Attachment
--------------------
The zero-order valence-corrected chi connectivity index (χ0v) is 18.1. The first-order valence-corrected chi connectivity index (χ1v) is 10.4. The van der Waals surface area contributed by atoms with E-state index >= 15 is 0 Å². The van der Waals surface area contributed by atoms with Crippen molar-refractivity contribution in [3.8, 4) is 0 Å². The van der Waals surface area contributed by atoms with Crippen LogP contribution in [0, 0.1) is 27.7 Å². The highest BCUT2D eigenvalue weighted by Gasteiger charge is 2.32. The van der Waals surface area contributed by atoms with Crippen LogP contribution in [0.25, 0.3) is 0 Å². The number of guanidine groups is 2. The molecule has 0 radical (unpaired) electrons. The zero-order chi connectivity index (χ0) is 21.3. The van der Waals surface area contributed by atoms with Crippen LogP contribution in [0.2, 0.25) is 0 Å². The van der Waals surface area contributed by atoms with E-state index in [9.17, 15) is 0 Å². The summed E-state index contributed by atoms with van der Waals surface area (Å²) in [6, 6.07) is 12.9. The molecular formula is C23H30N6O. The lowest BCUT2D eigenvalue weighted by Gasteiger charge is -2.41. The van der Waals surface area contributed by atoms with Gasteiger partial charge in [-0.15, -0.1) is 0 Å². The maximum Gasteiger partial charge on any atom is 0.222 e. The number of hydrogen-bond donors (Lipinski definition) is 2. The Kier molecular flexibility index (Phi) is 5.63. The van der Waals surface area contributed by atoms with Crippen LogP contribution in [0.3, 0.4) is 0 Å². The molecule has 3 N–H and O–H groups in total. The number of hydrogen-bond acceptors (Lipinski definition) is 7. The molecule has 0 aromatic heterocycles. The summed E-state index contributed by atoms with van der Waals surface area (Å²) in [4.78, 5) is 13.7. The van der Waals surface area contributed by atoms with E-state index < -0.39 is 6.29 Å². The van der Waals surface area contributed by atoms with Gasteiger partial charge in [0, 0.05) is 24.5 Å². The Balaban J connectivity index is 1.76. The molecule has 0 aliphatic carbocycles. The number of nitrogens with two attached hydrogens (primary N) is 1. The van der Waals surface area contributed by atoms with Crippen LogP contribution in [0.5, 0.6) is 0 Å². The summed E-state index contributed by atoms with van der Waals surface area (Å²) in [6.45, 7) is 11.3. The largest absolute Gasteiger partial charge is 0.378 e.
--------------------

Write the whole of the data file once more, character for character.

The zero-order valence-corrected chi connectivity index (χ0v) is 18.1. The first-order valence-corrected chi connectivity index (χ1v) is 10.4. The van der Waals surface area contributed by atoms with E-state index >= 15 is 0 Å². The van der Waals surface area contributed by atoms with Crippen molar-refractivity contribution in [3.8, 4) is 0 Å². The van der Waals surface area contributed by atoms with Crippen LogP contribution in [0, 0.1) is 27.7 Å². The highest BCUT2D eigenvalue weighted by Gasteiger charge is 2.32. The van der Waals surface area contributed by atoms with Crippen LogP contribution in [0.25, 0.3) is 0 Å². The number of guanidine groups is 2. The molecule has 0 radical (unpaired) electrons. The zero-order chi connectivity index (χ0) is 21.3. The van der Waals surface area contributed by atoms with Crippen LogP contribution in [0.2, 0.25) is 0 Å². The van der Waals surface area contributed by atoms with E-state index in [9.17, 15) is 0 Å². The summed E-state index contributed by atoms with van der Waals surface area (Å²) in [6, 6.07) is 12.9. The molecular formula is C23H30N6O. The lowest BCUT2D eigenvalue weighted by Gasteiger charge is -2.41. The van der Waals surface area contributed by atoms with Gasteiger partial charge in [-0.15, -0.1) is 0 Å². The maximum Gasteiger partial charge on any atom is 0.222 e. The number of hydrogen-bond donors (Lipinski definition) is 2. The Kier molecular flexibility index (Phi) is 5.63. The van der Waals surface area contributed by atoms with Crippen LogP contribution in [0.3, 0.4) is 0 Å². The molecule has 3 N–H and O–H groups in total. The number of hydrogen-bond acceptors (Lipinski definition) is 7. The molecule has 0 aromatic heterocycles. The summed E-state index contributed by atoms with van der Waals surface area (Å²) in [4.78, 5) is 13.7. The van der Waals surface area contributed by atoms with E-state index < -0.39 is 6.29 Å². The van der Waals surface area contributed by atoms with Gasteiger partial charge in [0, 0.05) is 24.5 Å². The Balaban J connectivity index is 1.76. The molecule has 0 aliphatic carbocycles. The number of nitrogens with two attached hydrogens (primary N) is 1. The van der Waals surface area contributed by atoms with Crippen LogP contribution in [0.5, 0.6) is 0 Å². The summed E-state index contributed by atoms with van der Waals surface area (Å²) in [6.45, 7) is 11.3. The largest absolute Gasteiger partial charge is 0.378 e.